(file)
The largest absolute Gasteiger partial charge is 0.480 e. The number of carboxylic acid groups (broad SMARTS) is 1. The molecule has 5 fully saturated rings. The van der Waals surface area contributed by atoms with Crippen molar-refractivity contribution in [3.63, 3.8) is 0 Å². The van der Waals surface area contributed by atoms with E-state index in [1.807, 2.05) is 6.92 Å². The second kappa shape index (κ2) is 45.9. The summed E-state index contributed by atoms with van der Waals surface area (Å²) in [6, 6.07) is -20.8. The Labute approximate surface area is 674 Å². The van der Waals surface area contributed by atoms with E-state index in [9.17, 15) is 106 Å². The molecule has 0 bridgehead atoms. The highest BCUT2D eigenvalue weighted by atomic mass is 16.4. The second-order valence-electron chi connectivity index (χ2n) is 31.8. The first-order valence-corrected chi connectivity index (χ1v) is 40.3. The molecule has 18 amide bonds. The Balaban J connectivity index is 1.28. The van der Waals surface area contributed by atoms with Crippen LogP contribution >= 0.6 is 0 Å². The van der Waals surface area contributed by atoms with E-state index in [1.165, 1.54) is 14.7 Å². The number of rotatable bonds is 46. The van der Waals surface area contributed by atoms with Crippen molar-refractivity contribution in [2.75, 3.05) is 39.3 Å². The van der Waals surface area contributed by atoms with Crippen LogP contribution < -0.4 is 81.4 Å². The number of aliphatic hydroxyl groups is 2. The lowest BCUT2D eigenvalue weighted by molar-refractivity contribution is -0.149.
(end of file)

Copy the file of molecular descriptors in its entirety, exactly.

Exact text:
The largest absolute Gasteiger partial charge is 0.480 e. The number of carboxylic acid groups (broad SMARTS) is 1. The molecule has 5 fully saturated rings. The van der Waals surface area contributed by atoms with Crippen molar-refractivity contribution in [3.63, 3.8) is 0 Å². The van der Waals surface area contributed by atoms with E-state index in [1.807, 2.05) is 6.92 Å². The second kappa shape index (κ2) is 45.9. The summed E-state index contributed by atoms with van der Waals surface area (Å²) in [6, 6.07) is -20.8. The Labute approximate surface area is 674 Å². The van der Waals surface area contributed by atoms with E-state index in [9.17, 15) is 106 Å². The molecule has 0 bridgehead atoms. The highest BCUT2D eigenvalue weighted by atomic mass is 16.4. The second-order valence-electron chi connectivity index (χ2n) is 31.8. The first-order valence-corrected chi connectivity index (χ1v) is 40.3. The molecule has 18 amide bonds. The Balaban J connectivity index is 1.28. The van der Waals surface area contributed by atoms with Crippen LogP contribution >= 0.6 is 0 Å². The van der Waals surface area contributed by atoms with E-state index in [1.165, 1.54) is 14.7 Å². The number of rotatable bonds is 46. The van der Waals surface area contributed by atoms with Crippen molar-refractivity contribution in [2.75, 3.05) is 39.3 Å². The van der Waals surface area contributed by atoms with Crippen LogP contribution < -0.4 is 81.4 Å². The number of aliphatic hydroxyl groups is 2. The lowest BCUT2D eigenvalue weighted by molar-refractivity contribution is -0.149.